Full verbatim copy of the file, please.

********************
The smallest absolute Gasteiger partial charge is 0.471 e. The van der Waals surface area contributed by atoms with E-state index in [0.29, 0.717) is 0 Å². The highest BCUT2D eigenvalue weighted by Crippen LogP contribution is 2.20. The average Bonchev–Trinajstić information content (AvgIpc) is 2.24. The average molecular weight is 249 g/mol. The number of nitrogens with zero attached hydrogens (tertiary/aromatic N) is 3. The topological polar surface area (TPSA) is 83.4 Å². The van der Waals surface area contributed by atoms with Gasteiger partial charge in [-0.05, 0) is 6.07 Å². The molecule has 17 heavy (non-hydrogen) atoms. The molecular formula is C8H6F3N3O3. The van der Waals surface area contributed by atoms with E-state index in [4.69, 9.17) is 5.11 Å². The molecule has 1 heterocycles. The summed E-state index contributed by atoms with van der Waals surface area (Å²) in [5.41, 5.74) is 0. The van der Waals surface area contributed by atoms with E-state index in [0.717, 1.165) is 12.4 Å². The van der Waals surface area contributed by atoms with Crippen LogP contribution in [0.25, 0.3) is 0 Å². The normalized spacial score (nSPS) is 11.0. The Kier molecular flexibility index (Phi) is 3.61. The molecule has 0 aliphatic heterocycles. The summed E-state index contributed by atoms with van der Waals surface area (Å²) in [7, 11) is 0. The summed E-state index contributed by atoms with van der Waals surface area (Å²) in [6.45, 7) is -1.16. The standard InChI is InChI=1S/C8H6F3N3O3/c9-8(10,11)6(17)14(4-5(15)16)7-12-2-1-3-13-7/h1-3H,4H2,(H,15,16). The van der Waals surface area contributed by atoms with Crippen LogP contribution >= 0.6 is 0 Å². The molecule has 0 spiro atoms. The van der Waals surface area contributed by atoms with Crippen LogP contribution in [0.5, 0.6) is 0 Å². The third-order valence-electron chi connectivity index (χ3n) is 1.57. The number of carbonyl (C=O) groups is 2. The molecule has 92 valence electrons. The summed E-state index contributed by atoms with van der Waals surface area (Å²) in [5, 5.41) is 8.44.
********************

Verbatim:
The smallest absolute Gasteiger partial charge is 0.471 e. The van der Waals surface area contributed by atoms with E-state index in [0.29, 0.717) is 0 Å². The highest BCUT2D eigenvalue weighted by Crippen LogP contribution is 2.20. The average Bonchev–Trinajstić information content (AvgIpc) is 2.24. The average molecular weight is 249 g/mol. The number of nitrogens with zero attached hydrogens (tertiary/aromatic N) is 3. The topological polar surface area (TPSA) is 83.4 Å². The van der Waals surface area contributed by atoms with Gasteiger partial charge in [-0.05, 0) is 6.07 Å². The molecule has 17 heavy (non-hydrogen) atoms. The molecular formula is C8H6F3N3O3. The van der Waals surface area contributed by atoms with E-state index in [4.69, 9.17) is 5.11 Å². The molecule has 1 heterocycles. The summed E-state index contributed by atoms with van der Waals surface area (Å²) in [5.41, 5.74) is 0. The van der Waals surface area contributed by atoms with E-state index in [0.717, 1.165) is 12.4 Å². The van der Waals surface area contributed by atoms with Crippen LogP contribution in [0.25, 0.3) is 0 Å². The normalized spacial score (nSPS) is 11.0. The Kier molecular flexibility index (Phi) is 3.61. The molecule has 0 aliphatic heterocycles. The summed E-state index contributed by atoms with van der Waals surface area (Å²) in [7, 11) is 0. The summed E-state index contributed by atoms with van der Waals surface area (Å²) in [6.45, 7) is -1.16. The standard InChI is InChI=1S/C8H6F3N3O3/c9-8(10,11)6(17)14(4-5(15)16)7-12-2-1-3-13-7/h1-3H,4H2,(H,15,16). The van der Waals surface area contributed by atoms with Crippen LogP contribution >= 0.6 is 0 Å². The molecule has 0 spiro atoms. The van der Waals surface area contributed by atoms with Crippen LogP contribution in [0.5, 0.6) is 0 Å². The third-order valence-electron chi connectivity index (χ3n) is 1.57. The number of carbonyl (C=O) groups is 2. The molecule has 92 valence electrons. The summed E-state index contributed by atoms with van der Waals surface area (Å²) in [5, 5.41) is 8.44.